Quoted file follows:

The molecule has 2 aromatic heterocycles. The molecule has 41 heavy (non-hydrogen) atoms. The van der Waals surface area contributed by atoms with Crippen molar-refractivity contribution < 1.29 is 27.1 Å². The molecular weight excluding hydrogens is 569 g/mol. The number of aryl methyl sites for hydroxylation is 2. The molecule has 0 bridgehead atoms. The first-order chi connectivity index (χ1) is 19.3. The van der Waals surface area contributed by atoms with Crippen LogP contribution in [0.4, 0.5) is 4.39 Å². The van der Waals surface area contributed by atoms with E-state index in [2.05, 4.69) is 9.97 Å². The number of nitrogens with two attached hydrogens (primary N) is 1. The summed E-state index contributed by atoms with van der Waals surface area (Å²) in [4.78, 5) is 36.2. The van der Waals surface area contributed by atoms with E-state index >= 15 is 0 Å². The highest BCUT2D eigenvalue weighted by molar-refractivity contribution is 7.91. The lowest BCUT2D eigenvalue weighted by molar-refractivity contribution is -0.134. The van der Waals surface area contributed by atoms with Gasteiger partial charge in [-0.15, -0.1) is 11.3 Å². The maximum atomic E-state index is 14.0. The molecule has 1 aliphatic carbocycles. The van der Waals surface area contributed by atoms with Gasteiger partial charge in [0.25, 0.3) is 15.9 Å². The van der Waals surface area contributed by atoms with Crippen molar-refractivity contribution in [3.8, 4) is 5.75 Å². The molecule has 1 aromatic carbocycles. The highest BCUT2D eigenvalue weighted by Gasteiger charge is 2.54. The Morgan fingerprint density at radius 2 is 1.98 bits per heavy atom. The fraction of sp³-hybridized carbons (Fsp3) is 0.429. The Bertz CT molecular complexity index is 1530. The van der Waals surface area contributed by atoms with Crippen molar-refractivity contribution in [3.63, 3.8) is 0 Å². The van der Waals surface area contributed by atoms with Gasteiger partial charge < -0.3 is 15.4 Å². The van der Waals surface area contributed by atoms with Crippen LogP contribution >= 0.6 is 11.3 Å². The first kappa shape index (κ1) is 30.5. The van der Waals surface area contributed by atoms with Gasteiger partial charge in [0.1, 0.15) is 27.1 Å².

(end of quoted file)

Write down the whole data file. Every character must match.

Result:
The molecule has 2 aromatic heterocycles. The molecule has 41 heavy (non-hydrogen) atoms. The van der Waals surface area contributed by atoms with Crippen molar-refractivity contribution < 1.29 is 27.1 Å². The molecular weight excluding hydrogens is 569 g/mol. The number of aryl methyl sites for hydroxylation is 2. The molecule has 0 bridgehead atoms. The first-order chi connectivity index (χ1) is 19.3. The van der Waals surface area contributed by atoms with Crippen LogP contribution in [0.4, 0.5) is 4.39 Å². The van der Waals surface area contributed by atoms with E-state index in [2.05, 4.69) is 9.97 Å². The number of nitrogens with two attached hydrogens (primary N) is 1. The summed E-state index contributed by atoms with van der Waals surface area (Å²) in [4.78, 5) is 36.2. The van der Waals surface area contributed by atoms with E-state index >= 15 is 0 Å². The highest BCUT2D eigenvalue weighted by molar-refractivity contribution is 7.91. The lowest BCUT2D eigenvalue weighted by molar-refractivity contribution is -0.134. The van der Waals surface area contributed by atoms with Gasteiger partial charge in [-0.15, -0.1) is 11.3 Å². The maximum atomic E-state index is 14.0. The molecule has 1 aliphatic carbocycles. The van der Waals surface area contributed by atoms with Gasteiger partial charge in [0.25, 0.3) is 15.9 Å². The van der Waals surface area contributed by atoms with Crippen molar-refractivity contribution in [3.8, 4) is 5.75 Å². The molecule has 1 aromatic carbocycles. The highest BCUT2D eigenvalue weighted by Gasteiger charge is 2.54. The Morgan fingerprint density at radius 2 is 1.98 bits per heavy atom. The fraction of sp³-hybridized carbons (Fsp3) is 0.429. The Bertz CT molecular complexity index is 1530. The van der Waals surface area contributed by atoms with Crippen molar-refractivity contribution in [3.63, 3.8) is 0 Å². The van der Waals surface area contributed by atoms with Gasteiger partial charge < -0.3 is 15.4 Å². The van der Waals surface area contributed by atoms with Crippen LogP contribution >= 0.6 is 11.3 Å². The first kappa shape index (κ1) is 30.5. The van der Waals surface area contributed by atoms with Gasteiger partial charge in [0.1, 0.15) is 27.1 Å².